The Kia Forte you’re reading about here arrived as a 2019 model, which was redesigned into a third generation that year; the original Forte came to Canada in 2010 to replace the Spectra.
What’s New/Key Changes From Last Year
The Forte’s only notable change for 2023 is the elimination of the manual transmission option in the base LX trim.
Kia offers the Forte in LX, EX, EX+, EX Premium, GT-Line, and GT Limited trim levels. GT Limited is the sportiest of the bunch, powered by a 1.6L turbo engine and a dual-clutch transmission; the rest of the lineup uses a 2.0L engine matched with a continuously variable transmission (CVT).
LX sports 15-inch steel wheels with covers, auto on/off headlights, LED daytime running lights, heated side mirrors, heated front seats, A/C, an 8.0-inch touchscreen, six-speaker audio, and keyless entry.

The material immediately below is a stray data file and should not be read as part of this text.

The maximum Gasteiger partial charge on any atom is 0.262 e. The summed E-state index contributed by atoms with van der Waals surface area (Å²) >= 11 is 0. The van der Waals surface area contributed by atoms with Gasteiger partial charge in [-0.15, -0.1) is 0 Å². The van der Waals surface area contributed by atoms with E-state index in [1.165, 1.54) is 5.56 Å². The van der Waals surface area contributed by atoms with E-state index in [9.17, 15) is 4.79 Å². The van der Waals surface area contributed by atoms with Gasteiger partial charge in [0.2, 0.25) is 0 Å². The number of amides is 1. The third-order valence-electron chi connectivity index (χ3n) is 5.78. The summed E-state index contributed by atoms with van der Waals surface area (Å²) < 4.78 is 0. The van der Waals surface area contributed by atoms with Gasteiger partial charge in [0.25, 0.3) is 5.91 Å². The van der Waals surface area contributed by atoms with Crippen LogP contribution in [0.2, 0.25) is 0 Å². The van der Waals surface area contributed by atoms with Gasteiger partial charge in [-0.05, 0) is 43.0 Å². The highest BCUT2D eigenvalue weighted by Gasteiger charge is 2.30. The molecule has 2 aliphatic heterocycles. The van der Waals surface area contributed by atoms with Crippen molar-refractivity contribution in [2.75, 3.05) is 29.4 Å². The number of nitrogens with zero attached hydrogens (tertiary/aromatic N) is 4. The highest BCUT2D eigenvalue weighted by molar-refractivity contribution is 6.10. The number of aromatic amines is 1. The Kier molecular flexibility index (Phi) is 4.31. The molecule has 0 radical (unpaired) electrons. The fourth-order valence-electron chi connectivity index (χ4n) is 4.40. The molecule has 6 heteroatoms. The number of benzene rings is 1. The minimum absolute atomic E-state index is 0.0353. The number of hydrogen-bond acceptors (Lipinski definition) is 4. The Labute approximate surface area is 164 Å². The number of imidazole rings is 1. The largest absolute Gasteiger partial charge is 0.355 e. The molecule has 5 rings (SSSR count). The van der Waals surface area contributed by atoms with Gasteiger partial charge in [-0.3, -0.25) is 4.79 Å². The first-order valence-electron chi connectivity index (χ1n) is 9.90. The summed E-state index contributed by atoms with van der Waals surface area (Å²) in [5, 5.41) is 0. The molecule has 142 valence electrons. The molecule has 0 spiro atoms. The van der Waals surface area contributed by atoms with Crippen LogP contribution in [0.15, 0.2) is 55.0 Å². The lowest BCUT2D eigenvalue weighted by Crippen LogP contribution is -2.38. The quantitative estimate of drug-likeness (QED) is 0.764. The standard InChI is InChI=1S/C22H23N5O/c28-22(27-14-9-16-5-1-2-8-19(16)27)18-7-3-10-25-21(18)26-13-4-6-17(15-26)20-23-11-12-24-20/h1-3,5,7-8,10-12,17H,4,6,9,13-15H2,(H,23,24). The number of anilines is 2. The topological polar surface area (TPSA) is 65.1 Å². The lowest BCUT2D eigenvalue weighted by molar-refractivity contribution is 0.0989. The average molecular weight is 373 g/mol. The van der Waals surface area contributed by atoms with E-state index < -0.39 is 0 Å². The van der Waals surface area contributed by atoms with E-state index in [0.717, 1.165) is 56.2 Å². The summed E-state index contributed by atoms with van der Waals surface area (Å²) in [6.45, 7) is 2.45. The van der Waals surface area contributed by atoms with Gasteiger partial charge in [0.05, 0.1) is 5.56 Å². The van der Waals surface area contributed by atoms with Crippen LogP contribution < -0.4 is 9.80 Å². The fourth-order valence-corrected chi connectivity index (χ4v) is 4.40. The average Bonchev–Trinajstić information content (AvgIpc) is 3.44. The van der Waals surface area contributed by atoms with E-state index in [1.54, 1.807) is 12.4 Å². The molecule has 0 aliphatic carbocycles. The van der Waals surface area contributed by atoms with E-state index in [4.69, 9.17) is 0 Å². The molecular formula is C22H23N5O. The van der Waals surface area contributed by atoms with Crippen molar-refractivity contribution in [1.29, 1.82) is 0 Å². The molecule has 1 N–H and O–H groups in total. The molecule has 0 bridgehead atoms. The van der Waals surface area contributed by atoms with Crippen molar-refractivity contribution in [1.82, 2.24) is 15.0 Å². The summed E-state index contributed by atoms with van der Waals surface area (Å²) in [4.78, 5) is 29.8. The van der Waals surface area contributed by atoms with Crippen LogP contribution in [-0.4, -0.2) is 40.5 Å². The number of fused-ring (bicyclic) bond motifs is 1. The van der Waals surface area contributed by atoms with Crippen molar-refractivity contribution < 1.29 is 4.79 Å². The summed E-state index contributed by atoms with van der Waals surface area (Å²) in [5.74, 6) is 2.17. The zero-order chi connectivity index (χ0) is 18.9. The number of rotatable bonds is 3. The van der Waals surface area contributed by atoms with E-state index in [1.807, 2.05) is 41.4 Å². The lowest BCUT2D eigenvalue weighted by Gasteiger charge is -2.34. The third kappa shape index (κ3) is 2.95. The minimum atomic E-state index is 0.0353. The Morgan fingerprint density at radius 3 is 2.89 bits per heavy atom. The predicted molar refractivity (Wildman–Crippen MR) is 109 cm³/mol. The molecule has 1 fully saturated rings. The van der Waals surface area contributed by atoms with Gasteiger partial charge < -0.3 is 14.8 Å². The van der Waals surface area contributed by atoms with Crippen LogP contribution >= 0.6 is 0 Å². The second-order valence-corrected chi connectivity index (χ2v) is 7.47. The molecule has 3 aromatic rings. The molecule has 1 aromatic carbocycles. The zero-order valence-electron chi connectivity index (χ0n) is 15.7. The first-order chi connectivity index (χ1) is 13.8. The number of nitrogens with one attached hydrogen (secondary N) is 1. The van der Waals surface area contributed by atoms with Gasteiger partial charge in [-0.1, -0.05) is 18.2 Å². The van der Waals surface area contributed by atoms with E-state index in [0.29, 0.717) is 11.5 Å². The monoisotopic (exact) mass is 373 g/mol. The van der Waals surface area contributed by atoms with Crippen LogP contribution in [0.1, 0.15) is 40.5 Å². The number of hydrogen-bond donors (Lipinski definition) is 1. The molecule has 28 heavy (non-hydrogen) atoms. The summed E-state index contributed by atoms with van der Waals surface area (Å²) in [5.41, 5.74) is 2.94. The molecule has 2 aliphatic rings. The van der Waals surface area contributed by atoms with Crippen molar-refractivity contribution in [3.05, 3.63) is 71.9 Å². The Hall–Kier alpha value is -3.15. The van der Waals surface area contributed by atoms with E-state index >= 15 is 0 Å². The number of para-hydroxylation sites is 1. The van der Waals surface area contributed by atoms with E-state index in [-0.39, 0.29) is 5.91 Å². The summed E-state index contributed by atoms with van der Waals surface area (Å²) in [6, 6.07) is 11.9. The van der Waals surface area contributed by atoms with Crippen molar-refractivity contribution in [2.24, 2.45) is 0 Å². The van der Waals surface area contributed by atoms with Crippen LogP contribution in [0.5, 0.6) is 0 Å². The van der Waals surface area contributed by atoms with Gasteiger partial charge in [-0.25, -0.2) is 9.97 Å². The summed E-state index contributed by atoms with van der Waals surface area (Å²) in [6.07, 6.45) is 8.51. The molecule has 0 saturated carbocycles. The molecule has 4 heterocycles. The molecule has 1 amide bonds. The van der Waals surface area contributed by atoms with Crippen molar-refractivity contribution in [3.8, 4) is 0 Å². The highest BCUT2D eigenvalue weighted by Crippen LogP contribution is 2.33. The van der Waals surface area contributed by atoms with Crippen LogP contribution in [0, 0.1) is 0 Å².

EX adds 16-inch alloy wheels, heated steering wheel, wireless phone charging, blind spot monitoring/collision mitigation, lane keep/follow assist, driver attention alert, rear cross-traffic alert, and forward collision mitigation.
EX+ gains 17-inch wheels, LED headlights/taillights, and a sunroof.
EX Premium brings dual-zone A/C, adaptive cruise control, passive keyless entry, Kia Connect technology, and advanced collision mitigation.
GT-Line gets LED fog lights, sport seats in cloth/leather, a power driver’s seat, heated rear seats, ventilated front seats, a 10.25-inch touchscreen, and highway driving assist.
GT Limited gains 18-inch wheels, a dual exhaust, leather upholstery, upgraded sport seats, and a Harman Kardon stereo.
Kia’s fuel consumption estimates for the Forte are 7.9/5.9 L/100 km (city/highway) with the 2.0L/CVT powertrain combo, and 8.7/6.6 L/100 km in the GT Limited with its turbo engine and dual-clutch gearbox.
The Kia Forte takes aim at well-known compacts like the Hyundai Elantra, Nissan Sentra, Honda Civic, Subaru Impreza, Toyota Corolla, and Mazda3.
This vehicle has not yet been reviewed
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